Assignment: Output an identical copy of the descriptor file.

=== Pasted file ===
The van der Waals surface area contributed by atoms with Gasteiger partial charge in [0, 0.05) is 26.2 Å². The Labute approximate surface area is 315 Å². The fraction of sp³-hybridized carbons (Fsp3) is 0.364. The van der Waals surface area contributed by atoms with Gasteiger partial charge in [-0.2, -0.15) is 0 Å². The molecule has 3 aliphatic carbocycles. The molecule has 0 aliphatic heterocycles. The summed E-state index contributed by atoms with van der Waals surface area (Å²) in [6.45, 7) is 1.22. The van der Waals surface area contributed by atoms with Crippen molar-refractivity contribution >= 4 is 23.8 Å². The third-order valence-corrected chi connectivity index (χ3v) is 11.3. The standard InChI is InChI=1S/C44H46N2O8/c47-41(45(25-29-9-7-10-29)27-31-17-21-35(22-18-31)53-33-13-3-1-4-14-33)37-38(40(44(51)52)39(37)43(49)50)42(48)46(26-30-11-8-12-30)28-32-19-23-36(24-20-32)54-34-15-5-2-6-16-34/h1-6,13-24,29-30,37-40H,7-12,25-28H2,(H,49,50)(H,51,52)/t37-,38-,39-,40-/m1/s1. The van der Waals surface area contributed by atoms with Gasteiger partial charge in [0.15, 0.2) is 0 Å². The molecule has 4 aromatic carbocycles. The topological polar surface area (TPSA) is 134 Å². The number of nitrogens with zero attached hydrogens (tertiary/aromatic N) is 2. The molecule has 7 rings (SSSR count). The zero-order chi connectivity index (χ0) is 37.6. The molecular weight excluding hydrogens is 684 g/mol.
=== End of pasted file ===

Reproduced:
The van der Waals surface area contributed by atoms with Gasteiger partial charge in [0, 0.05) is 26.2 Å². The Labute approximate surface area is 315 Å². The fraction of sp³-hybridized carbons (Fsp3) is 0.364. The van der Waals surface area contributed by atoms with Gasteiger partial charge in [-0.2, -0.15) is 0 Å². The molecule has 3 aliphatic carbocycles. The molecule has 0 aliphatic heterocycles. The summed E-state index contributed by atoms with van der Waals surface area (Å²) in [6.45, 7) is 1.22. The van der Waals surface area contributed by atoms with Crippen molar-refractivity contribution >= 4 is 23.8 Å². The third-order valence-corrected chi connectivity index (χ3v) is 11.3. The standard InChI is InChI=1S/C44H46N2O8/c47-41(45(25-29-9-7-10-29)27-31-17-21-35(22-18-31)53-33-13-3-1-4-14-33)37-38(40(44(51)52)39(37)43(49)50)42(48)46(26-30-11-8-12-30)28-32-19-23-36(24-20-32)54-34-15-5-2-6-16-34/h1-6,13-24,29-30,37-40H,7-12,25-28H2,(H,49,50)(H,51,52)/t37-,38-,39-,40-/m1/s1. The van der Waals surface area contributed by atoms with Gasteiger partial charge in [0.15, 0.2) is 0 Å². The molecule has 4 aromatic carbocycles. The topological polar surface area (TPSA) is 134 Å². The number of nitrogens with zero attached hydrogens (tertiary/aromatic N) is 2. The molecule has 7 rings (SSSR count). The zero-order chi connectivity index (χ0) is 37.6. The molecular weight excluding hydrogens is 684 g/mol.